When it comes to tea, a company that’s just under a century and a half old is a relative youngster when stacked up against the likes of certain more senior concerns. Take Twinings, for instance. They’ve been doing their thing for 300 years, which is a pretty impressive figure by anyone’s reckoning. But of course 140 odd years – which is how long Williamson Tea has been in business – is hardly anything to sneeze at.
The Williamson Tea story is a bit involved, with various mergers and acquisitions along the way, but suffice to say that they got their start in 1869 with Captain J.H. Williamson and Richard Boycott Magor, two Calcutta-based Englishmen who formed Williamson Magor & Company. Nowadays, Williamson Tea is part of McLeod Russel, a company which claims to be the largest tea producer in the world. For more on the intricacies of the Williamson and McLeod Russel story refer to the McLeod Russel history page and to a previous article in these pages.
Williamson’s products are easily recognized by the ubiquitous elephant that adorns its packaging. While much of that packaging is fairly standard stuff, certain teas are also available in a range of eye-catching and somewhat offbeat elephant tea caddies.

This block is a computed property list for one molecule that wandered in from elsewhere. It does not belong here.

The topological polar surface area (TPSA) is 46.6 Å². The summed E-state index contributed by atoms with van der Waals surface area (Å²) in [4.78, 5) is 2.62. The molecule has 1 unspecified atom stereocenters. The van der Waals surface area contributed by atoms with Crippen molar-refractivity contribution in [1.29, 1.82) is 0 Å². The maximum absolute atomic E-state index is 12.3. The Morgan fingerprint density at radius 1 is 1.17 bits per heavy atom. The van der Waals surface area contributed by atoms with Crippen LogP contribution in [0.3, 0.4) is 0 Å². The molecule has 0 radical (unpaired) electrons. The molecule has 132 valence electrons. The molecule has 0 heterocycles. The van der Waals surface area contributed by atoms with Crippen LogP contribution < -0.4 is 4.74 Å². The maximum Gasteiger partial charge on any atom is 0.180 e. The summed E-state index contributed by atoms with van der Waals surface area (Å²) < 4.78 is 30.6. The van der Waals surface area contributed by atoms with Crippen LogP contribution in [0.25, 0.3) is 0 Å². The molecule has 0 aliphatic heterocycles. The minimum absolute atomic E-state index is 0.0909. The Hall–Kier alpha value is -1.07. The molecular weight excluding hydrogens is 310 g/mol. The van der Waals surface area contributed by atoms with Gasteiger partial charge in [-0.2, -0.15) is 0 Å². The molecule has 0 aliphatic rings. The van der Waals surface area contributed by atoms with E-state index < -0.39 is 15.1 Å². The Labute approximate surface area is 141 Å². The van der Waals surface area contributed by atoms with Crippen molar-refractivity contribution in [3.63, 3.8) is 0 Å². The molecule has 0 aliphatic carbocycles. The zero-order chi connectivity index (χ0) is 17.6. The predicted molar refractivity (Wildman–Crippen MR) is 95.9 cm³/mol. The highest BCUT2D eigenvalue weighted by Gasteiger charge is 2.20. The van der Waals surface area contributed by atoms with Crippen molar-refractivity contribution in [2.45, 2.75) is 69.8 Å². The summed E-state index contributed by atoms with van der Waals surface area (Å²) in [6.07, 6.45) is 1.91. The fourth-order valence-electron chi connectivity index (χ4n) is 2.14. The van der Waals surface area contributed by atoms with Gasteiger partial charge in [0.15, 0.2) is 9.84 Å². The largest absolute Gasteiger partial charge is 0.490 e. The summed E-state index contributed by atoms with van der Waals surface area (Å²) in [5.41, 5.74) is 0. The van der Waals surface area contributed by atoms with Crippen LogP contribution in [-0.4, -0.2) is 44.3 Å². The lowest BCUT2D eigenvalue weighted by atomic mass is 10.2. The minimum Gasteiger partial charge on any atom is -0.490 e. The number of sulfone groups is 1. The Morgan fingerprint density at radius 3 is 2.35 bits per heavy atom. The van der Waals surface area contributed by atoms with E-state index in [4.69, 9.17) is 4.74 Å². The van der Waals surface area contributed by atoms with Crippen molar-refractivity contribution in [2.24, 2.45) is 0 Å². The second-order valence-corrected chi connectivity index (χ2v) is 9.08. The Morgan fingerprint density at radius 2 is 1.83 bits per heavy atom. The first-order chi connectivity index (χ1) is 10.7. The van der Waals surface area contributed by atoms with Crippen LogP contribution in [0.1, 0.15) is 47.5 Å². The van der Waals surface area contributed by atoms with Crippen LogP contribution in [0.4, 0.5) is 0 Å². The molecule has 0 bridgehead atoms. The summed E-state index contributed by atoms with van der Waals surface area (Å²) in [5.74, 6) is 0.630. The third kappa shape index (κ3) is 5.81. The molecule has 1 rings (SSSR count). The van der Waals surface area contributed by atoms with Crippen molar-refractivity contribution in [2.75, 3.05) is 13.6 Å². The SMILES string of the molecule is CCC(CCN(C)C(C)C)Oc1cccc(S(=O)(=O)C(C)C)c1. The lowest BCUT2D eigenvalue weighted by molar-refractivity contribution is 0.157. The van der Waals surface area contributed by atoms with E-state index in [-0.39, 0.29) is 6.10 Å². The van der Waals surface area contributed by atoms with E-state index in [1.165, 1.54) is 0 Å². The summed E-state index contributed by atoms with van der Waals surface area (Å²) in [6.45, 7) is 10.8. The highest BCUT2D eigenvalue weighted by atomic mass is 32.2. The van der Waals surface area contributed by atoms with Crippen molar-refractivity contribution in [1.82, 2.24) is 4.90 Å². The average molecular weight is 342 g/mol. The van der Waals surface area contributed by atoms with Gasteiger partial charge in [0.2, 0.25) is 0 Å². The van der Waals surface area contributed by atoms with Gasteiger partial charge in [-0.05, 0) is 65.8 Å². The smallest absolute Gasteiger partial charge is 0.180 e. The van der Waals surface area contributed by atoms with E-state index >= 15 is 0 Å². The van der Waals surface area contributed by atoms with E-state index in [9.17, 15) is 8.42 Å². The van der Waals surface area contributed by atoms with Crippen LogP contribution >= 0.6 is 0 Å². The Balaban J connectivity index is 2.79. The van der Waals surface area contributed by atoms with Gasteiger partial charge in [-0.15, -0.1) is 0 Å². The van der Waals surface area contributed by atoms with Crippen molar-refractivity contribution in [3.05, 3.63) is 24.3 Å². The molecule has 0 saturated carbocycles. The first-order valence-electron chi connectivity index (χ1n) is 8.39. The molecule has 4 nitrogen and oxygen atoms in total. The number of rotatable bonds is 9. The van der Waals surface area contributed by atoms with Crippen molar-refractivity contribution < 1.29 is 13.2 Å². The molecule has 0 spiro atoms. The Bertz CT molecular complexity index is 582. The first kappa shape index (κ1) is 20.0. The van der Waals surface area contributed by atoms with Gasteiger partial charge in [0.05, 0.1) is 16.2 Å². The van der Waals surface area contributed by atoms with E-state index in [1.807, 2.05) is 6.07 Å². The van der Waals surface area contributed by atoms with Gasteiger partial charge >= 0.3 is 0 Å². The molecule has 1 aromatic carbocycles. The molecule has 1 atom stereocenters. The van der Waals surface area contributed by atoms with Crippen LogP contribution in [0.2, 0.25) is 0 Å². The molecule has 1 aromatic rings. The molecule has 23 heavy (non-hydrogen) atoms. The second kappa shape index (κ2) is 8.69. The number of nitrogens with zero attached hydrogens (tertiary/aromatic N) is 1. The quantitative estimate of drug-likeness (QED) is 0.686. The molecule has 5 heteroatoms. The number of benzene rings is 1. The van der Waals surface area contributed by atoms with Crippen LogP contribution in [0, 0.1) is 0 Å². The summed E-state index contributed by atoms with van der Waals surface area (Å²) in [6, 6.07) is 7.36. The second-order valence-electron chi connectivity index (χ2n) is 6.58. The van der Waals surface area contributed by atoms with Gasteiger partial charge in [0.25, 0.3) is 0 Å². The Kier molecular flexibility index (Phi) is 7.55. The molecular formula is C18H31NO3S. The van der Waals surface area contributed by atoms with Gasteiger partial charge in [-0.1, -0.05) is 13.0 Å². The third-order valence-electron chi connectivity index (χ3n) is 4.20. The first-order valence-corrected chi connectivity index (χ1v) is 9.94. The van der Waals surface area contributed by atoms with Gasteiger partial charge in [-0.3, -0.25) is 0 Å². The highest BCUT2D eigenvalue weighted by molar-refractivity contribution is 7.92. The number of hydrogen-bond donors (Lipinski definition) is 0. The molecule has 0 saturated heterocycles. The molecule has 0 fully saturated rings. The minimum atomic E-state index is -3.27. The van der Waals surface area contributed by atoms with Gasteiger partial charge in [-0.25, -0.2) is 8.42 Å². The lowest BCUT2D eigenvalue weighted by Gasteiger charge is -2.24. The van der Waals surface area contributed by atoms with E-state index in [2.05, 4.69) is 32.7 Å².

In addition to being part of a powerhouse of tea production and selling its own line of teas, Williamson has also gone into charitable works at a level that most tea companies never get to. After a near tragedy in 1979 at the Fastnet yachting race in the UK, the company set up a separate line called Lifeboat Tea.
A portion of proceeds from Lifeboat Tea go to help the Royal National Lifeboat Institution (RNLI), the self-described “charity that saves lives at sea.” The company’s aim is to raise “over £200,000 a year for the RNLI, with funds going towards training and equipping their volunteer crews.” The tea that goes into Lifeboat Teas is grown at the company’s four tea farms in the highlands of Kenya, located at elevations that range from about 6,000 to 7,500 feet.
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